Drawn out approach. Right. Which doesn’t seem common that, you know, if you’ve got the attributes that somebody with down syndrome does with low muscle tone balance issues, you know, you have to take a longer term approach to this. So, um, I’m hoping that, uh, this message about the 1% approach is one that sticks.
And that Chris is just going to be one of many individuals who is proof in the pudding that, uh, This is their reality, right? And we’re going to break down these paradigms that people have been operating within for decades or perhaps generations now.
Nil Nikic: And here we have an excerpt from an interview that Chris did with the voice of iron man, Mike Riley, you have a big white board in your bedroom. And there’s so much riding on it. Do you write on the white board every day? Yeah, I wrote down what I do so I can see them walking along during the war.
David Hirsch: So I’m wondering under the banner of advice and you’ve certainly shared some advice already, if there’s anything else that you’d like to say as it relates to raising a child with different challenges or whether that be physical or intellectual.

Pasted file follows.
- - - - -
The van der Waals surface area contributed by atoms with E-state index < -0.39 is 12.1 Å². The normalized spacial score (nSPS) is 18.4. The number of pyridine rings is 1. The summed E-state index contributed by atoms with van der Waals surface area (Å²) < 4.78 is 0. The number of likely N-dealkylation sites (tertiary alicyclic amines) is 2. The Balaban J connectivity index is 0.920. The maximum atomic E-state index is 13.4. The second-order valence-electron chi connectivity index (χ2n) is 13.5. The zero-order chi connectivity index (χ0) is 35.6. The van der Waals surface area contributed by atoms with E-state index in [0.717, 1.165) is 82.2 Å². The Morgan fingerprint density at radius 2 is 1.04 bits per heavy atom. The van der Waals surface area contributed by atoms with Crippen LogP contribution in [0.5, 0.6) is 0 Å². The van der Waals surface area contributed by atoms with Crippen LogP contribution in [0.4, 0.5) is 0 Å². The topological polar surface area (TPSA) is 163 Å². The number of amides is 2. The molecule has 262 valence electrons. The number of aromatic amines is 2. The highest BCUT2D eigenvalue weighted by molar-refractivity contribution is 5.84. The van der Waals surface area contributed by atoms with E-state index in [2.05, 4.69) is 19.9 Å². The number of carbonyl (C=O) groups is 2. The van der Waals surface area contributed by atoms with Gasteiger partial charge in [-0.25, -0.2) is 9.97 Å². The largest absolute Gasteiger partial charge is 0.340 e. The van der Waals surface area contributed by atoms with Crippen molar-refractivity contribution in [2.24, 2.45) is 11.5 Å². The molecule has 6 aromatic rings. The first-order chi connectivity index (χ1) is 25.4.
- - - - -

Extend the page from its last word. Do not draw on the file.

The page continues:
Nil Nikic: Sure. Um, one of the biggest lessons I learned as I started to realize what was possible is, um, I realized, you know, I’ve got two children, one is 30 and Chris is 20.
I realized that I, for the first, um, 18 years of Chris’s life, I treated Chris differently than I treated Jackie. Um, and so I ended up the result was different and one day, um, over the last year or so it, it hit me that. Um, I asked myself if Chris was born a typical child, what would his life be like? And I started thinking, well, you probably about six foot eight or nine.
He’d probably be playing college. I would have gym in the morning training hard. I, and all of a sudden I started thinking about that. So then if that’s what I would’ve done with him, maybe if he didn’t have down syndrome, then why am I not treating him the way, the same way having down syndrome, the way I treated my daughter.